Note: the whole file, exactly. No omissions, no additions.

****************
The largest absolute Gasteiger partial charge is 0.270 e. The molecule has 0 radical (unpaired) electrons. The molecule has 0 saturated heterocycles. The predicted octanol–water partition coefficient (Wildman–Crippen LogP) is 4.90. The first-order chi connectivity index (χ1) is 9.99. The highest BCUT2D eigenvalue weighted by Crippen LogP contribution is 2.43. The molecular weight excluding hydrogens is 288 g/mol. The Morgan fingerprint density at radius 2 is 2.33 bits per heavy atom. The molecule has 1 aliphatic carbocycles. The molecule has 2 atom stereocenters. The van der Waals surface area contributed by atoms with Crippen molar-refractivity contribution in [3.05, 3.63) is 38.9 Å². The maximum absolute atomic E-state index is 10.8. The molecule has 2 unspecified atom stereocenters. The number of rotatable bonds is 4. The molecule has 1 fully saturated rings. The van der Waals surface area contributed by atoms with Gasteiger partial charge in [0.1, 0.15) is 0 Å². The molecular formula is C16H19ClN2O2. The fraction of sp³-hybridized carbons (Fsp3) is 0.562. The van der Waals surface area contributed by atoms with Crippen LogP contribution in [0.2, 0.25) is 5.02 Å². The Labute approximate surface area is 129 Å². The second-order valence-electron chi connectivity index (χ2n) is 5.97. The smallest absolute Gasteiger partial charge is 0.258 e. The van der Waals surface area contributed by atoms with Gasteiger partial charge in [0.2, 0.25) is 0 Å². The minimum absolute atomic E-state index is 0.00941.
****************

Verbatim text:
The largest absolute Gasteiger partial charge is 0.270 e. The molecule has 0 radical (unpaired) electrons. The molecule has 0 saturated heterocycles. The predicted octanol–water partition coefficient (Wildman–Crippen LogP) is 4.90. The first-order chi connectivity index (χ1) is 9.99. The highest BCUT2D eigenvalue weighted by Crippen LogP contribution is 2.43. The molecular weight excluding hydrogens is 288 g/mol. The Morgan fingerprint density at radius 2 is 2.33 bits per heavy atom. The molecule has 1 aliphatic carbocycles. The molecule has 2 atom stereocenters. The van der Waals surface area contributed by atoms with Crippen molar-refractivity contribution in [3.05, 3.63) is 38.9 Å². The maximum absolute atomic E-state index is 10.8. The molecule has 2 unspecified atom stereocenters. The number of rotatable bonds is 4. The molecule has 1 fully saturated rings. The van der Waals surface area contributed by atoms with Gasteiger partial charge in [0.1, 0.15) is 0 Å². The molecular formula is C16H19ClN2O2. The fraction of sp³-hybridized carbons (Fsp3) is 0.562. The van der Waals surface area contributed by atoms with Crippen LogP contribution in [0.2, 0.25) is 5.02 Å². The Labute approximate surface area is 129 Å². The second-order valence-electron chi connectivity index (χ2n) is 5.97. The smallest absolute Gasteiger partial charge is 0.258 e. The van der Waals surface area contributed by atoms with Gasteiger partial charge in [0.2, 0.25) is 0 Å². The minimum absolute atomic E-state index is 0.00941.